This feature was originally published in 2008.
Primitive by Tool standards, 1991's Opiate is still more developed and expressive than most alt-metal records of the era. Driven by youthful aggression and contempt, the songs lunge and hammer in repetitive, staccato bursts, but beneath the raw savagery is a tension that builds through clench-and-release rhythms, textural guitar waves, and vocals as pained as they are pissed. In his lyrics, Maynard James Keenan sings about religion ("Opiate"), retribution ("Jerk-Off"), and reactionary hostility ("Hush") in raw, unrefined phrases. Despite its simplicity, Opiate features some clever arrangements that hint at the progressive path the band would later take. In the midsection of "Sweat," fast, double-bass drumming clashes with abrupt guitar blasts and an angular hook before the players latch back into the main riff, and on the title track, the band tempers its hostility with chiming, atmospheric guitar and eerily echoing vocals. The 27-minute EP features two live recordings sandwiched between four studio cuts but hardly suffers for its unconventional construction. There's also a goofy, psychedelic hidden track, "The Gaping Lotus Experience," that reflects the band's bizarre sense of humor.
DANNY CAREY The vibe of the band was different at that point. We hadn't really defined the parameters between us or the way we interacted, and that made our sound more raw. There were a lot of boundaries being leapt over and lots more learning experiences happening at the same time, which was really exciting. Musically, we were just trying to find out what our personality was as a band. Sometimes I listen to my drumming from back then and it sounds like I'm overplaying, but that was the fun of it and that's sort of what turned us into the band that we are.
MAYNARD JAMES KEENAN I was flying by the seat of my pants. My musical approach came from a lot of the frustration of living in L.A., busting ass on video sets trying to survive. The music was all about emoting and releasing that primal scream. I was a big fan of Joni Mitchell and the Swans, so I related more to that close-to-the-heart, personal lyric style. To me, songs really are all about the story, and that's why people respond to them. The music gets under your skin, for sure, but it's the story that puts the hook in and keeps you there.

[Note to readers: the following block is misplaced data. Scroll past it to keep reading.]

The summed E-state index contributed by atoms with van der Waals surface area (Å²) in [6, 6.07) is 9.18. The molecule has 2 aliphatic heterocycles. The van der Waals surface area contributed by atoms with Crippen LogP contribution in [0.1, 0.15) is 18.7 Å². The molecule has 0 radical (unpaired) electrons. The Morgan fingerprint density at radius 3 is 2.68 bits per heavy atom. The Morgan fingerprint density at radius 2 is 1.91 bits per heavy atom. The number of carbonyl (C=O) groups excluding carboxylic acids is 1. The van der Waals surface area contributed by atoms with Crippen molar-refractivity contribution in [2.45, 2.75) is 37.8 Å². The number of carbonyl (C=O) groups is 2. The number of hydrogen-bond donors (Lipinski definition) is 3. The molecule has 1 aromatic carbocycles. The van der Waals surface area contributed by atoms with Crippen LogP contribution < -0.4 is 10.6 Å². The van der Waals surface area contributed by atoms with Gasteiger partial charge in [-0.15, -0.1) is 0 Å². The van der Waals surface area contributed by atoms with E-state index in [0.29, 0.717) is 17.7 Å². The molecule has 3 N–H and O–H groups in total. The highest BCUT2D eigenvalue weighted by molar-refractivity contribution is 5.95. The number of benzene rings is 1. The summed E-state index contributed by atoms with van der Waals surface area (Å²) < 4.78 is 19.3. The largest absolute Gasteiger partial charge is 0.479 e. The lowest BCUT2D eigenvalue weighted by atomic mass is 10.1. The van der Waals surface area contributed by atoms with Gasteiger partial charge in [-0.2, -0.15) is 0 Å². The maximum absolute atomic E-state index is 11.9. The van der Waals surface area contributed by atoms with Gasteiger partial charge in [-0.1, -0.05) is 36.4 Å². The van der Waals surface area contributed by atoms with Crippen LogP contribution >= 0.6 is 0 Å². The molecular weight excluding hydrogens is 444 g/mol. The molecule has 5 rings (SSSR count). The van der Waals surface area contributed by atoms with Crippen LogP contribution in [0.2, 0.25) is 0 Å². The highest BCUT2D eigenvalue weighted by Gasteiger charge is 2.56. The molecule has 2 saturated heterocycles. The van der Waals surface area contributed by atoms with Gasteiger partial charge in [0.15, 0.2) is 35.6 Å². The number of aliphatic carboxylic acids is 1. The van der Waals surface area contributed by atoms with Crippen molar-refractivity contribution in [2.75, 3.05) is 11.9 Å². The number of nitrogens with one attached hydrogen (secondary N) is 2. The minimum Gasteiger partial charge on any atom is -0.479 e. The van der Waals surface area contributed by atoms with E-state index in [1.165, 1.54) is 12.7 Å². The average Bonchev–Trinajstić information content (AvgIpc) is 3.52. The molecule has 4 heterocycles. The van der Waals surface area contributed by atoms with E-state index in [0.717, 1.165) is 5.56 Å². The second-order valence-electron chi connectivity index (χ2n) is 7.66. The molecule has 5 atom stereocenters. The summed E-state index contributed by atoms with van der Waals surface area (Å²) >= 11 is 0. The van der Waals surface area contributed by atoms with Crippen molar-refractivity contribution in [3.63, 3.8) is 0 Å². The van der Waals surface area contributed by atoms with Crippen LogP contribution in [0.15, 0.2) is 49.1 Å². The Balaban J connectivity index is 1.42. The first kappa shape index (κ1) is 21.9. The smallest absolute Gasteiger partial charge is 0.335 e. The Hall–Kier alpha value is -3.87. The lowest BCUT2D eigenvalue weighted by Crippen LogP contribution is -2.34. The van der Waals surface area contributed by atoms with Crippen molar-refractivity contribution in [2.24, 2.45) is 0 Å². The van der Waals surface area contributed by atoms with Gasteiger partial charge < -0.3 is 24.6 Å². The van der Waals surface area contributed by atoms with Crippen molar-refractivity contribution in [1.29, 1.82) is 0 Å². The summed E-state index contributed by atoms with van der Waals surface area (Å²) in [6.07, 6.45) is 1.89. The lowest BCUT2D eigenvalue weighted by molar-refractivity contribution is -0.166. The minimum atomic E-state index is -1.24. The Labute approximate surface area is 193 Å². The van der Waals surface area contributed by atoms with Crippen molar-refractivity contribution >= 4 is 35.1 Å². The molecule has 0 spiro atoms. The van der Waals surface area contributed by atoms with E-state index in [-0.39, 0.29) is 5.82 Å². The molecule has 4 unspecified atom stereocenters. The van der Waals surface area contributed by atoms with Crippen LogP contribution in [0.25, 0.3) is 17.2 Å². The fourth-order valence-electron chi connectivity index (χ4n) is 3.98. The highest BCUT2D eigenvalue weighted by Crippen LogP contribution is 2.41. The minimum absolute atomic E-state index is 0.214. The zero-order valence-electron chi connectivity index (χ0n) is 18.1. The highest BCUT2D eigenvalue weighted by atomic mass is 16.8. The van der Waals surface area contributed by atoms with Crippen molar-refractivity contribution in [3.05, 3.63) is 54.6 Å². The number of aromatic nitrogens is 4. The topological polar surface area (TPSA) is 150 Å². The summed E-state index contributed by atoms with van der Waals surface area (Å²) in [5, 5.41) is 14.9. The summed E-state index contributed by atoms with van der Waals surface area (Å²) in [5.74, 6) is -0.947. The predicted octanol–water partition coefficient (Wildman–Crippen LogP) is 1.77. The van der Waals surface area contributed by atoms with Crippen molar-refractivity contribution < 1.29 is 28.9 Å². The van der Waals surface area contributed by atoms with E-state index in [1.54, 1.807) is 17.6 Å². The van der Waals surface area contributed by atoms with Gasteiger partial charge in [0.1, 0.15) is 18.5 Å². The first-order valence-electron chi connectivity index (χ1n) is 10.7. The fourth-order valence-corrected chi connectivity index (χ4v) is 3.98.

CAREY At the time there were all these hack musicians playing crap that any garage band could write. And when they made a video, they had no choice but to show somebody's pretty face or make them look cool and dance around like a monkey, which seemed so embarrassing. So we made a conscious effort to put our art first and make it about the music and not the musicians. And because our faces weren't plastered over everything, people went, "Oh, there's this mystique about Tool." That continues to this day, but I think it's great that I can still go to the grocery store and not get noticed.
KEENAN It wasn't hard for us to get signed. We were four pretty pissed-off, relatively talented musicians, so we got a record deal after about seven shows. Of course, Nirvana helped open the door because after they hit, most music guys around town were chasing their tails trying to find the next big thing. And here we come along, and we don't sound like most of the other stuff going on, so for them, they don't really get it, but they knew that it was different and that Nirvana was selling lots of records, so they knew they had to grab whatever it was, just in case.